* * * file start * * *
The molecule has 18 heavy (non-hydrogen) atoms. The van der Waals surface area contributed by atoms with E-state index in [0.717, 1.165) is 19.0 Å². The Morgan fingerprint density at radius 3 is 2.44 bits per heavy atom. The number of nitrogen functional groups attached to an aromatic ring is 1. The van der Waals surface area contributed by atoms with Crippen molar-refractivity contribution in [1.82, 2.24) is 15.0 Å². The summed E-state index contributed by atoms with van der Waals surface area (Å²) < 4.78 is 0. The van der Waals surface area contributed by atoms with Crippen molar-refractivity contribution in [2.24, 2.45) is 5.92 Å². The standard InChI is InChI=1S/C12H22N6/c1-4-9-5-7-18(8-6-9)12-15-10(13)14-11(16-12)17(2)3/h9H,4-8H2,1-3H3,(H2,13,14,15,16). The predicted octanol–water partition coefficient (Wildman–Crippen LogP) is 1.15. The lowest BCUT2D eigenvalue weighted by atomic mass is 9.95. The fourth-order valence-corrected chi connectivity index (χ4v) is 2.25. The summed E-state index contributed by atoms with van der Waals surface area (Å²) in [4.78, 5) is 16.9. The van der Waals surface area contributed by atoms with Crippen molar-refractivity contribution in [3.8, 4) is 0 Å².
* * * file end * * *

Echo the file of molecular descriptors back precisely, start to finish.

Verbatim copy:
The molecule has 18 heavy (non-hydrogen) atoms. The van der Waals surface area contributed by atoms with E-state index in [0.717, 1.165) is 19.0 Å². The Morgan fingerprint density at radius 3 is 2.44 bits per heavy atom. The number of nitrogen functional groups attached to an aromatic ring is 1. The van der Waals surface area contributed by atoms with Crippen molar-refractivity contribution in [1.82, 2.24) is 15.0 Å². The summed E-state index contributed by atoms with van der Waals surface area (Å²) < 4.78 is 0. The van der Waals surface area contributed by atoms with Crippen molar-refractivity contribution in [2.24, 2.45) is 5.92 Å². The standard InChI is InChI=1S/C12H22N6/c1-4-9-5-7-18(8-6-9)12-15-10(13)14-11(16-12)17(2)3/h9H,4-8H2,1-3H3,(H2,13,14,15,16). The predicted octanol–water partition coefficient (Wildman–Crippen LogP) is 1.15. The lowest BCUT2D eigenvalue weighted by atomic mass is 9.95. The fourth-order valence-corrected chi connectivity index (χ4v) is 2.25. The summed E-state index contributed by atoms with van der Waals surface area (Å²) in [4.78, 5) is 16.9. The van der Waals surface area contributed by atoms with Crippen molar-refractivity contribution in [3.8, 4) is 0 Å².